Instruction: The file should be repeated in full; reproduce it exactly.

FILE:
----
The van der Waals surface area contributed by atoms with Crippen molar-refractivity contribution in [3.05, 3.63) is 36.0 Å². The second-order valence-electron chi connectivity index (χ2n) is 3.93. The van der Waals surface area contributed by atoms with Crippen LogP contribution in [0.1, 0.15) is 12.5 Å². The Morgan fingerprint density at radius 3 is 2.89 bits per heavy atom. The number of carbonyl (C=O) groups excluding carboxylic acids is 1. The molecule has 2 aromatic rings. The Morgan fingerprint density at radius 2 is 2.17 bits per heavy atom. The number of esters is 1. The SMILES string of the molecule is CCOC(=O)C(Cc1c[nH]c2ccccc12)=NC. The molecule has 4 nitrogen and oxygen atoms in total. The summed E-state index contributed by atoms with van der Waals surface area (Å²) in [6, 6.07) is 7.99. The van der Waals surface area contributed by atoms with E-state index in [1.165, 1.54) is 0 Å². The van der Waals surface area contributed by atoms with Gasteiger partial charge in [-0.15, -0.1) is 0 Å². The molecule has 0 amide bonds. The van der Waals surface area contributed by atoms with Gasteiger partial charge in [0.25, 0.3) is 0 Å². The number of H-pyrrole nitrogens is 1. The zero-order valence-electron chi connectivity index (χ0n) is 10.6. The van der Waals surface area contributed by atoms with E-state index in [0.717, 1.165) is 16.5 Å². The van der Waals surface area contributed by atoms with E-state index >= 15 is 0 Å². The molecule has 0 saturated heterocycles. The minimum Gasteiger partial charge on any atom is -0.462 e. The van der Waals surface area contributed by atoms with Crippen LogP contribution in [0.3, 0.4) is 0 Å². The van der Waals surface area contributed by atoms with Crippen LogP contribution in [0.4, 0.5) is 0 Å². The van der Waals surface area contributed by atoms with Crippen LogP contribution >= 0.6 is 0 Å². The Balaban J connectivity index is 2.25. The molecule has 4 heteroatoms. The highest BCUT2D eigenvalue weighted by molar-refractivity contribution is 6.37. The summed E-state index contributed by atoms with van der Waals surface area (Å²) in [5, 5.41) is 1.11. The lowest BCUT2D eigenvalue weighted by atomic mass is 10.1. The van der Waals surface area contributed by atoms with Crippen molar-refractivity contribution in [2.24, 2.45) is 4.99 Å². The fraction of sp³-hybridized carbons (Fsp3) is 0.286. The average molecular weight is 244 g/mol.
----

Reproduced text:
The van der Waals surface area contributed by atoms with Crippen molar-refractivity contribution in [3.05, 3.63) is 36.0 Å². The second-order valence-electron chi connectivity index (χ2n) is 3.93. The van der Waals surface area contributed by atoms with Crippen LogP contribution in [0.1, 0.15) is 12.5 Å². The Morgan fingerprint density at radius 3 is 2.89 bits per heavy atom. The number of carbonyl (C=O) groups excluding carboxylic acids is 1. The molecule has 2 aromatic rings. The Morgan fingerprint density at radius 2 is 2.17 bits per heavy atom. The number of esters is 1. The SMILES string of the molecule is CCOC(=O)C(Cc1c[nH]c2ccccc12)=NC. The molecule has 4 nitrogen and oxygen atoms in total. The summed E-state index contributed by atoms with van der Waals surface area (Å²) in [6, 6.07) is 7.99. The van der Waals surface area contributed by atoms with E-state index in [1.165, 1.54) is 0 Å². The van der Waals surface area contributed by atoms with Gasteiger partial charge in [-0.15, -0.1) is 0 Å². The molecule has 0 amide bonds. The van der Waals surface area contributed by atoms with Gasteiger partial charge in [0.25, 0.3) is 0 Å². The number of H-pyrrole nitrogens is 1. The zero-order valence-electron chi connectivity index (χ0n) is 10.6. The van der Waals surface area contributed by atoms with E-state index in [0.717, 1.165) is 16.5 Å². The van der Waals surface area contributed by atoms with E-state index >= 15 is 0 Å². The molecule has 0 saturated heterocycles. The minimum Gasteiger partial charge on any atom is -0.462 e. The van der Waals surface area contributed by atoms with Crippen LogP contribution in [0.3, 0.4) is 0 Å². The van der Waals surface area contributed by atoms with Crippen LogP contribution in [0.4, 0.5) is 0 Å². The van der Waals surface area contributed by atoms with Crippen LogP contribution >= 0.6 is 0 Å². The Balaban J connectivity index is 2.25. The molecule has 4 heteroatoms. The highest BCUT2D eigenvalue weighted by molar-refractivity contribution is 6.37. The summed E-state index contributed by atoms with van der Waals surface area (Å²) in [5, 5.41) is 1.11. The lowest BCUT2D eigenvalue weighted by atomic mass is 10.1. The van der Waals surface area contributed by atoms with Crippen molar-refractivity contribution in [2.24, 2.45) is 4.99 Å². The fraction of sp³-hybridized carbons (Fsp3) is 0.286. The average molecular weight is 244 g/mol.